The recent month-long exhibition at Weeksville Heritage Center in Brooklyn, set out to highlight ways black communities in Brooklyn have in the past and today are doing actions of self-determination. Funk, God, Jazz and Medicine: Black Radical Brooklyn honored the history of the neighborhood of Weeksville in Brooklyn, founded by James Weeks, who bought land in 1838 in that area in order to receive the right to vote and convinced other black people to do the same. New Weeksville executive director Tia Powell Harris listed a few words that represents the history of Weeksville and the projects: empowerment, equity, sustainability, self empowerment and self actualization. Placing four different art and community projects throughout the neighborhood as well as having different conversations focused on the different aspects of the exhibition, Funk, God, Jazz and Medicine revealed interconnections between self-determination, community, politics, art, spirituality and health that often are disregarded in the individualistic mainstream culture.

The four parts of the title were attributed to each project:

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Modern Griots Reviews: Pop Up Exhibitons from CCCADI and Black Eye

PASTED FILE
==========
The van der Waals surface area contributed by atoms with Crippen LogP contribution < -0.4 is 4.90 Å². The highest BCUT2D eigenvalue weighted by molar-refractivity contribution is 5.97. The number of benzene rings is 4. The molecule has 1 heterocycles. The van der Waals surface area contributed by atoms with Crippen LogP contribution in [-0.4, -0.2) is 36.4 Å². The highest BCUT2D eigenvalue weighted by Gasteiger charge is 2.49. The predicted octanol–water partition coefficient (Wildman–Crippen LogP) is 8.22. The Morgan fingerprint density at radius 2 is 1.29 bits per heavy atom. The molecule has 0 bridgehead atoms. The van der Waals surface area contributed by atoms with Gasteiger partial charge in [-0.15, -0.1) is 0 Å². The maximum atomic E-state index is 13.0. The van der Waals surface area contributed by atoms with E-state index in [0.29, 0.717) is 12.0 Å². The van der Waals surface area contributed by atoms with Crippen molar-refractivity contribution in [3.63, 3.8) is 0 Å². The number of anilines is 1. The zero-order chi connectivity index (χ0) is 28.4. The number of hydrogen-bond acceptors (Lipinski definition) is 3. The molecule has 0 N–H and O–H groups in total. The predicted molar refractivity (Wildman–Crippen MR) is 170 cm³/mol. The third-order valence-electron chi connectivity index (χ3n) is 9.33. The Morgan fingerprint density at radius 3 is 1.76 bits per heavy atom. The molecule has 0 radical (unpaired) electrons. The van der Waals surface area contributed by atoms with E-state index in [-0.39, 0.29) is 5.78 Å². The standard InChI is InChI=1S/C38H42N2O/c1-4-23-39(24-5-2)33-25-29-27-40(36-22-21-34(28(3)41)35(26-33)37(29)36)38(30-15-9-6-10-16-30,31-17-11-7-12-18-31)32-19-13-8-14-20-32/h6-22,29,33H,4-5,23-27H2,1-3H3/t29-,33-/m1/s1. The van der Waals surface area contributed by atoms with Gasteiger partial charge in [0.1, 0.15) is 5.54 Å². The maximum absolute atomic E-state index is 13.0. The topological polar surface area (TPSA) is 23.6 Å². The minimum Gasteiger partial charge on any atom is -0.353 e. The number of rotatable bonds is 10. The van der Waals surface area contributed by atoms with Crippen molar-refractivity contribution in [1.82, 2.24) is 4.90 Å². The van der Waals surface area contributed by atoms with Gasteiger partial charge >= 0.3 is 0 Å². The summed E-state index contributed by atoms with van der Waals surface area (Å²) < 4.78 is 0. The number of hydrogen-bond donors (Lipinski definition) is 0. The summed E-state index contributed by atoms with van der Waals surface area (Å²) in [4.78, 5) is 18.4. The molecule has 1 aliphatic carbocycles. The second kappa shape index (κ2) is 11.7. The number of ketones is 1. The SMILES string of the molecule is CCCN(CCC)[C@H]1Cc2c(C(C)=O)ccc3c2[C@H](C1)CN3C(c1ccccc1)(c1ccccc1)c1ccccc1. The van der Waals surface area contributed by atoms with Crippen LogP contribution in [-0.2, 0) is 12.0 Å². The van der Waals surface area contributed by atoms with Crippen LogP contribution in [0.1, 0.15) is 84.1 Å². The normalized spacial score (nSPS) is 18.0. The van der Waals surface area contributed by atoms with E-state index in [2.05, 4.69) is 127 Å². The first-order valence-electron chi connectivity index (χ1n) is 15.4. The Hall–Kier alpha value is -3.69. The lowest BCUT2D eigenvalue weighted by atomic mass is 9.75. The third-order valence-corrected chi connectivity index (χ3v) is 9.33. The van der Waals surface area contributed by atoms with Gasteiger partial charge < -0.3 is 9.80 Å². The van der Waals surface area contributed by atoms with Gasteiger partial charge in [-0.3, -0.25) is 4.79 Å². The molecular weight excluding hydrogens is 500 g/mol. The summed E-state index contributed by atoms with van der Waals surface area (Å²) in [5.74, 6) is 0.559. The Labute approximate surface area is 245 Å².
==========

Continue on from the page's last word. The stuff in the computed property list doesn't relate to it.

Me and Edgardo Ramirez
Me and Edgardo Rodriguez

Last Thursday I managed to attend two pop up exhibitions, one in Harlem from The Caribbean Cultural Center African Diaspora Institute (CCCADI), and the other in the Lower East Side, Nicole Vassell-curated Black Eye exhibit.

The Spirit of El Barrio: Past, Present and Future exhibition was The Caribbean Cultural Center first in a series of events that will take place at the old firehouse at 120 East 125th street in Harlem. The center is renovating the firehouse to be the new location of their center and this event was an introduction into this new space. Opening with speeches from founder Marta Moreno Vega, New Harlem East Merchants Association (NHEMA) Program Director, Adriane Mack and NHEMA and Community Board 11 member, Holly Drakeford, in the first tour and New York City Council Speaker Melissa Mark-Viverito in the second, the exhibition featured art from Adrian Roman, Edgardo Miranda, Manny Vega, Oliver Rios and Yasmin Hernandez, as well as a live painting from Edgardo Tomas Larregui Rodriguez.

Besides being in the presence of gorgeous artwork, the steel pan music and the wearing of hard hats, the exhibition had a special treat which was the Augmented Reality technology (virtual visuals) from the Layar app. Layar is kind of like an updated version of a qr code, except that the added information is embedded in the artwork and not in a small box outside of it. When the image is scanned, another image or video pops up. This exhibition was a small preview to one of the future opening exhibitions of CCCADI in addition to an upcoming art auction.